The fine art of a good haircut
● By J. Chambless
Philip Cornetta (seated) opened Gents in December. Behind him are stylists Ty, Anthony, Dennis and Jesus.
By John Chambless
On a sunny, warm afternoon last week, the music was pumping and the conversations were lively between the barbers and customers at Gents Barber Shop in West Grove.
Sitting at the back of the sleek, black-and-chrome space, owner Philip Cornetta said, “I wanted this place to be old school meets the new, modern look. There aren't any other barber shops in West Grove like this. This is the kind of place that's been needed here.”
The tidy, bright space with a masculine décor opened in mid-December in a small, struggling shopping center on the eastern edge of the borough. Walk into Gents, though, and you think you could be in some ultra-hip Manhattan salon.
Cornetta has registered the Gents name in Pennsylvania, and has visions of someday franchising the operation. But first things first.
He started out to be a chef. “I went to school at the Culinary Institute outside New York City in about 2011,” he said. “Before that, I had come to Avon Grove High School to study in their culinary program, which they didn't have where I grew up in Pittsburgh. And I was part of the culinary program at TCHS. I was there for their pilot program.”
Having lived in West Grove for the past seven years, Cornetta has been busy. “I was running the Cafe at Longwood Gardens,” he said. “I was writing all the menus, pretty much everything. I had a lot of fun there. It was really busy. I actually started Gents while I was still there. But you can't work 80-90 hours a week when you're trying to open a business.”
The hours demanded of chefs – every day, odd hours, no days off – were well known to Cornetta, and when he saw a chance to step back a bit, he took it. He knew about the vacant space that had formerly been a tax office. It was the perfect size for what he had in mind – a barber shop where he could manage, but not be trapped by the endless hours of work.
“I went back to school for business,” he said. “This started out as an investment for me, and I kind of came to love it. Honestly, I wanted to start a restaurant, but coming from a business background, I thought, 'What's something I can do a lot cheaper and it's not going to be as high-maintenance as a restaurant?' This freed my time up to do what I want to do. I want to be known for excellence, for cleanliness. We want people to walk in and say, 'Wow. This is a nice shop.'”
But Cornetta has also learned how to cut hair since December, and now he can take clients alongside the four men he has working at Gents. There's a vacant sixth station that will be filled eventually, he said. He credits his manager, Ty, with making the launch of Gents as easy as it's been.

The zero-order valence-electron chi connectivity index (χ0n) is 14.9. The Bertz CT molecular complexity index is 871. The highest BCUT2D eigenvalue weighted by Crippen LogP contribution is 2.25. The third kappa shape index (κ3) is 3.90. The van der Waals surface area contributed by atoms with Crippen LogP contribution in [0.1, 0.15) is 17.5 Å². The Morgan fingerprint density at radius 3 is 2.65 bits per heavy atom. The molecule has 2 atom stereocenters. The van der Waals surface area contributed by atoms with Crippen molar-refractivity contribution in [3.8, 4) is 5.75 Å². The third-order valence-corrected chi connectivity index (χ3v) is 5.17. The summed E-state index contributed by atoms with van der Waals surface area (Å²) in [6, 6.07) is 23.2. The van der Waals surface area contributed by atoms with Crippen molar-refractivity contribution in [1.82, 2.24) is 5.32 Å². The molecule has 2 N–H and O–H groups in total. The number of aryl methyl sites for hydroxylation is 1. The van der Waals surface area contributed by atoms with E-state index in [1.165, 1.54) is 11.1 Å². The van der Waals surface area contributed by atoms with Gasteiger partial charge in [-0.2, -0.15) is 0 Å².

“We are so diverse. We cater to everybody,” he said. “I have every kind of barber here. Anyone who walks in that door should be able to get an amazing haircut. We do the old-school stuff, too, like hot towels and facials, but in a new, modern environment.
“A lot of men don't want to go to a salon,” he said. “Here we offer TVs, we serve doughnuts, bottled water. In the summertime I'll make lemonade, things like that. It's $10 for kids, seniors and the military at all times. And on weekdays we'll do $10 walk-ins.
“When we opened in December, it was during a stretch of really warm days, so we had a barbecue,” Cornetta said. “That's something I want to do more. We'll have another one this spring. I want to do a community fair here, where people can come and promote their businesses. I'm starting to link up with businesses to see what they want to do. But I love living in West Grove. I wouldn't want to live anywhere else. Seven years ago, this place was really quiet, but it's starting to come up now.”
At 23, Cornetta has achieved more than most people in their 50s, and he has a keen sense of where he wants to go with Gents. “It's been very fun putting this together,” he said. “I designed the décor. One of my favorite things is to build and design. That's where my cooking comes from. I enjoy starting with nothing and coming up with this great final product. That's what I did here – I started with a bare space and made this great barber shop. I use Facebook to get the work out. It's amazing the power of Facebook when it comes to getting noticed. We have a lot of word of mouth going around.
“I like to cater to people,” he said. “They come in, feel comfortable, get a good cut and walk out happy. That's what it's all about.”
Gents Barber Shop is at 302 E. Baltimore Pike in West Grove. Call 610-345-5631 or find Gents on Facebook.
To contact Staff Writer John
Chambless, email firstname.lastname@example.org.